Isaac and the gang in Modest Mouse sounded exactly as they should have. In fact they sounded even better when I closed my eyes and let their music wash over me. Like their records, either you like it or you don't or you like some of it. I fall into that third category. "Dashboard" was the real highlight, though "Fire It Up" also stood out. Something tells me they are tearing it up right now at the Music Hall of Williamsburg with their sudden late show.

    While the Garden was kind to R.E.M. and Modest Mouse, it was surprisingly a bit rough on Brooklyn's best. The hollow cavern of the arena stilted the strings and winds of all types as the National were in deluxe mode, Padma Newsome and the horn section all in cahoots. Of course they didn't sound bad, but if you were new to the band tonight, you wouldn't think they were full of lush, symphonic melodies. In fact, you would have thought they were a loud rock band, as all that came through were the beats and some of the Dessner guitar grind. If there was anything on the up and up, it was Berringer's voice. Already something divine live, Matt's vocals seemed even more powerful and more prominent in the arena.

    It's funny. When I first started praising and passing on the gospel of the National, my immediate pitch to the uninitiated was "a little like R.E.M.". Tonight, the two bands couldn't have sounded more different. Don't be fooled though. Whether they were chilling with "Fake Empire" or inspiring warmth with the Barack-dedicated "Mr. November" (I called that one a year ago, though the "Great White Hope" line may not be the best thing to bandy about), the National still laid claim to the mantle that was fashioned by bands like R.E.M. two decades ago - thoughtful, intricate pop-rock that despite whatever torrent of sub-genre labels one may wish to slap down, transcends categories and simply inspires.

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    Thursday, June 12, 2008

    The Airborne Toxic Event @ Pianos...Again.

    The Airborne Toxic Event
    @ Pianos
    New York, NY - June 12, 2008

    This may be the most original band in America. They don't sound or look like anyone else. So far the only thing they repeat is their intense and immense performance on their visits to New York City and Pianos in particular. Whether they are playing straight up rock n' roll like "Does This Mean You're Moving On?" and "Gasoline", pleasant pop like "Happiness Is Overrated" (you can catch their February Pianos performance of this song shot by yours truly here), or monster, thundering bust-your-heart-into-a-million-pieces power ballads like "Sometime Around Midnight" and "Wishing Well", Mikel and company construct deep-seeded, substantive songs.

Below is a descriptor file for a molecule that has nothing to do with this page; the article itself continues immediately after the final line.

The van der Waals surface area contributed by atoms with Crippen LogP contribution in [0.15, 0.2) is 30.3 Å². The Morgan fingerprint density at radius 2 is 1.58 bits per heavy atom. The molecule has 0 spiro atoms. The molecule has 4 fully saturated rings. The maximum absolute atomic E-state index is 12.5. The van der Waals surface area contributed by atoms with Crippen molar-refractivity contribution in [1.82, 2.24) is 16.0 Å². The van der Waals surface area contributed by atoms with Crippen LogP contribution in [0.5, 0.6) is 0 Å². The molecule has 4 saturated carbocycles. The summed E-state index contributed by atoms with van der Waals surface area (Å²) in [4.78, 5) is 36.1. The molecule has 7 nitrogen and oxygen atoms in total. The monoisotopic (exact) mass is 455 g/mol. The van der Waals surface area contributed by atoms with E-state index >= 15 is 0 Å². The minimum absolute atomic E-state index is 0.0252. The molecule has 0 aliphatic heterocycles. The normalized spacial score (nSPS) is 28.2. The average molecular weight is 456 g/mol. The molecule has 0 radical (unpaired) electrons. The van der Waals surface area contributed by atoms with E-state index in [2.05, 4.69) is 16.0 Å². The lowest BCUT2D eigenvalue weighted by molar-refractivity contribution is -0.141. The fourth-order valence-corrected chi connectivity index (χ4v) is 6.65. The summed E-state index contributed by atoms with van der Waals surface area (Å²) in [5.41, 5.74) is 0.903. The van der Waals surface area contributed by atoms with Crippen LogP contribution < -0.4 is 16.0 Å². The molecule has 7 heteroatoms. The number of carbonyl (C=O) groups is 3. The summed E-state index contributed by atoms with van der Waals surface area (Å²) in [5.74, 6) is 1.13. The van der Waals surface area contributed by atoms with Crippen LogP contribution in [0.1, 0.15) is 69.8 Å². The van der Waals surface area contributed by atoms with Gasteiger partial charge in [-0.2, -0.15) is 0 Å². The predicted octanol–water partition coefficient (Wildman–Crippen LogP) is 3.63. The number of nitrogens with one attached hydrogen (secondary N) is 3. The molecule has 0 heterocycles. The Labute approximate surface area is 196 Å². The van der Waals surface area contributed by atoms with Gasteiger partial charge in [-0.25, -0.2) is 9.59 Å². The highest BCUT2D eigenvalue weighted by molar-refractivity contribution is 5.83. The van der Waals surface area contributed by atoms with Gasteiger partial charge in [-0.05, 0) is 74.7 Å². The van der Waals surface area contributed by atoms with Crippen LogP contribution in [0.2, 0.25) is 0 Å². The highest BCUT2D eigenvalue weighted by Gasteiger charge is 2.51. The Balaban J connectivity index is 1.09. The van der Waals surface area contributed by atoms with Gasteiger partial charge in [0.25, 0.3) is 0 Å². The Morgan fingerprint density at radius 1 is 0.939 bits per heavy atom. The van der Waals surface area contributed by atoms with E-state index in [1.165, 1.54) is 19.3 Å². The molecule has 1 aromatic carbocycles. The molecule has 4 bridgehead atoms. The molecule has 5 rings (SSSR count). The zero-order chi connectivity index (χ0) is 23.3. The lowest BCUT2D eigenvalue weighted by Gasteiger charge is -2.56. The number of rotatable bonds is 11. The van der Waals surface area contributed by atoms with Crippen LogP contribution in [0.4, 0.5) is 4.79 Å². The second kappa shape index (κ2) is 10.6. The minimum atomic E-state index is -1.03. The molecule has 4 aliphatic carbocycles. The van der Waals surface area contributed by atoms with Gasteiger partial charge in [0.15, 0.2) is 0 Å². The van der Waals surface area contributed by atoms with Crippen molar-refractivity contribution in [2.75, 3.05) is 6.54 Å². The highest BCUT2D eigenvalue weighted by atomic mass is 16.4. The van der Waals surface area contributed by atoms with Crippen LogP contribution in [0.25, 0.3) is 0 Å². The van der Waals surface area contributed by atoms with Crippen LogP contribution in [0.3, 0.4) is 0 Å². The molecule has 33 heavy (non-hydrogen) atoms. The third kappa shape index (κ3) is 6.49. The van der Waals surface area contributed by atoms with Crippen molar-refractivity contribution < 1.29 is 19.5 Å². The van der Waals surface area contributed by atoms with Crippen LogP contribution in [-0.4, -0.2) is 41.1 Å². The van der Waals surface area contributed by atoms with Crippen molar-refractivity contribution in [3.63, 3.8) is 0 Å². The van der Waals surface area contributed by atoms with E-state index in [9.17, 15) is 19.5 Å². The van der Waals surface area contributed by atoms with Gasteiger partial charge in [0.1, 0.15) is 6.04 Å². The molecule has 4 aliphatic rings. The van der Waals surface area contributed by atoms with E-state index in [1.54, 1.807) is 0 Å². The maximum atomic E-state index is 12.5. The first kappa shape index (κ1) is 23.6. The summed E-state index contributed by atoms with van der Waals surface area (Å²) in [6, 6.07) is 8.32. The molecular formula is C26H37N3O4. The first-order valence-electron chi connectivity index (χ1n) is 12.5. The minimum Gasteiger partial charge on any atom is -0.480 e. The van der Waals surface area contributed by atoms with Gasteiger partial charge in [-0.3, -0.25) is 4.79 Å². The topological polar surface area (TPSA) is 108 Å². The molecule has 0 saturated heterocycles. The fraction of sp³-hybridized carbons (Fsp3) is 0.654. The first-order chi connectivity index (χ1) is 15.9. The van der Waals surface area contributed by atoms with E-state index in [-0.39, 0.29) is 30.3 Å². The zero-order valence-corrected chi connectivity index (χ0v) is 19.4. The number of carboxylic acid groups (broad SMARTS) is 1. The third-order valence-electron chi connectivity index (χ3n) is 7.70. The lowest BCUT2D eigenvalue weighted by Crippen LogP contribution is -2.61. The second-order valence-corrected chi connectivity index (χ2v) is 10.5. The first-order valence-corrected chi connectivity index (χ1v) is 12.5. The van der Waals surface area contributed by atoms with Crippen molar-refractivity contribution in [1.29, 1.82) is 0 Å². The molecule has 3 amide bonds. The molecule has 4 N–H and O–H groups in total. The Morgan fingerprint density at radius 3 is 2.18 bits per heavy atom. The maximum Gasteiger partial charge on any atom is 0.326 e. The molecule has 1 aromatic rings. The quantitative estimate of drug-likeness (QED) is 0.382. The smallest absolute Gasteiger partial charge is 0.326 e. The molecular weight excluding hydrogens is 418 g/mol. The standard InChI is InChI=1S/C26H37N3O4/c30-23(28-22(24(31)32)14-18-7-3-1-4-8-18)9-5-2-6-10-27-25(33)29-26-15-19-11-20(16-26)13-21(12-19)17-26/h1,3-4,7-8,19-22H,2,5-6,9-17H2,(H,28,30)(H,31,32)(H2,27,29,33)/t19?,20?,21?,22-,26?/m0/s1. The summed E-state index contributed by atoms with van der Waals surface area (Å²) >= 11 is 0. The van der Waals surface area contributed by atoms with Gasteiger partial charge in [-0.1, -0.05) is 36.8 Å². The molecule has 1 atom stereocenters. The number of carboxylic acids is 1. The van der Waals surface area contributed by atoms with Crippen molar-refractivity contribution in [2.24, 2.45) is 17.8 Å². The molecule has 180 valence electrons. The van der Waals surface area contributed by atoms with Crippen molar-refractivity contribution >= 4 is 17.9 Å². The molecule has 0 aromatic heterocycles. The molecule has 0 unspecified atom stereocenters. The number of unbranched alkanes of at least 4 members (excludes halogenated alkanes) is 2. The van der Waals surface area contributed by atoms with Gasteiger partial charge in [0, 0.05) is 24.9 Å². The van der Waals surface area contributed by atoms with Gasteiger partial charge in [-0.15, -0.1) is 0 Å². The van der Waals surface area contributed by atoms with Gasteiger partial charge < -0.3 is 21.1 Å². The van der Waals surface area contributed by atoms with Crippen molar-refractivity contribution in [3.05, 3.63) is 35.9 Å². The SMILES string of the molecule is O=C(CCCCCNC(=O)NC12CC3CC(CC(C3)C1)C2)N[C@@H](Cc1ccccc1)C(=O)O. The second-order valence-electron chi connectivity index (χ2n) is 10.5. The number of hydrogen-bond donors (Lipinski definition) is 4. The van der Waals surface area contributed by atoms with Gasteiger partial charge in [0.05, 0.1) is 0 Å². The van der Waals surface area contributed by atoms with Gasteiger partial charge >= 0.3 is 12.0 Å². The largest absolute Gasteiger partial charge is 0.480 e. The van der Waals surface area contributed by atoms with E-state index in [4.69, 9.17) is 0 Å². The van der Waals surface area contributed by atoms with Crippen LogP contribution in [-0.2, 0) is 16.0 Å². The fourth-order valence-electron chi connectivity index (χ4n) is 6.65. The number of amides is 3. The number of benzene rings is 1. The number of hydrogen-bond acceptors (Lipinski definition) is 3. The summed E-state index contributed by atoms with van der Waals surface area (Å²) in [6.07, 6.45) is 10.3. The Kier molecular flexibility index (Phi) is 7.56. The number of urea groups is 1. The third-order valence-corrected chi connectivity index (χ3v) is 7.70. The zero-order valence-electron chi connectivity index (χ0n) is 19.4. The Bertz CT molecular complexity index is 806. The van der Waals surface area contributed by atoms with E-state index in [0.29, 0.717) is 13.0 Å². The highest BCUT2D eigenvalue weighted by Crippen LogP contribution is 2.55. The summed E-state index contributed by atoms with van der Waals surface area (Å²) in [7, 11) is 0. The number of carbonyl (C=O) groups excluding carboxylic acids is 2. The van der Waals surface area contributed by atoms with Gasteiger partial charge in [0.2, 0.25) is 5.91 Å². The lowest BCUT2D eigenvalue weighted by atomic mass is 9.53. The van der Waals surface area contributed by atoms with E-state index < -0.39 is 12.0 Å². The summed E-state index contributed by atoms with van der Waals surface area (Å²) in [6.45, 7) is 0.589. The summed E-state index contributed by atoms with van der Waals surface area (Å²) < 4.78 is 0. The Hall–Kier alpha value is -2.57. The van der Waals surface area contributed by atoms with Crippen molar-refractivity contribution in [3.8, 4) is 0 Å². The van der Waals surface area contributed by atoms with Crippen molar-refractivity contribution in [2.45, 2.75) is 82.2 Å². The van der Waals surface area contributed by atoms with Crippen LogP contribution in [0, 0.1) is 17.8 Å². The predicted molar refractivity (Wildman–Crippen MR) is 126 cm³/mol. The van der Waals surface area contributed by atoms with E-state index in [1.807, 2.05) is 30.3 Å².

Free of gimmicks, pressure, cliquishness, and all those other things that usually go with the territory of rock n' roll, the Airborne Toxic Event curl up with a literary bent, and then unfurl a torrent of prose and poetry. On a deeper level than even that, they just know how to tear it up. The twin Fender Jaguar guitar attack by Mikel and Steve make for some potent mixes of boogie and pop. "Shy"Anna is a one woman wrecking crew on keyboards, viola, tambourine, and sudden mosh pits on the floor literally knocking this poor old writer for a loop. Meanwhile, Noah and Daren provide the most pumping, pounding rhythm section to come along in a long while.

    Earlier today, I was asked to name my five favorite bands playing in the world of music right now: I easily came up with the Dirtbombs, the National, the Hold Steady, and Camera Obscura. The fifth took me a second, and I realized it was the Airborne Toxic Event. And as if to back me up, tonight's crowd demanded, and received, the first opening band encore that I have ever witnessed.

    Once again, Pianos was too small to hold it in. Forget just the loud crowd that was jammed in like sardines. The sound of the band seemed to test the walls. During the crescendo within "Sometime Around Midnight", it felt like the floor was about to tear apart. When
    they blow away the Fratellis' fans tomorrow night at Webster Hall, they are going to have figure out a bigger place to play (Mercury Lounge, Mercury Lounge, Mercury Lounge) when they come back, probably next month.

    The debut LP is out August 5th on Majordomo. I can't wait.

    Insta-Clip 1
    Insta-Clip 2
    Pictures coming soon

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    Tuesday, June 10, 2008

    Rumors of the White Stripes Demise Have Been Greatly Exaggerated... private conversations.

    Stereogum obviously doesn't know all the details of the last half-year or so, but this latest episode is just more proof that the White Stripes are not only not finished, but that the band - and most importantly here, Jack - seem to have made amends with the city from which they came.

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    The Go-Getter: The Pennypacker Perspective

    So all biases for She & Him aside, The Go-Getter is not just a decent Indie film that avoids the pitfalls of pretension, it is actually a near-perfect picture. The screenplay of this compelling road trip dramedy is essentially poetry and it is delivered with stirring warmth and sincereity from the entire company, notably the surprising lead Lou Taylor Pucci. Rather than be a overgrown pretty boy, Pucci is an authentic, lovable portrayal of a good kid who does one stupid thing. Considering the series of events that follow his one stupid thing, he handles it all with a mix of bewilderment and existential acceptance. Zooey gives her strongest performance yet in a role that she absolutely excels in (the ultimate good girl), and if it wasn't June, she could have (and should have) some Oscar buzz. Bill Duke shows up for a monologue that is the highlight of the picture (along with the small ode to the French New Wave), Judy Greer makes a cameo doing her best Judy Greer-ish performance, and Maura Tierney makes you remember why she was a discovery on Newsradio before she was stranded on E.R. for so many years. Jena Malone is maybe the one hiccup in the affair but not so much for her performance as for the brazen and bold way she sheds her childhood acting past for the role of the sexpot. It is too-far-off-the-scale from her past work. But she does pull it off, as disturbing as it is.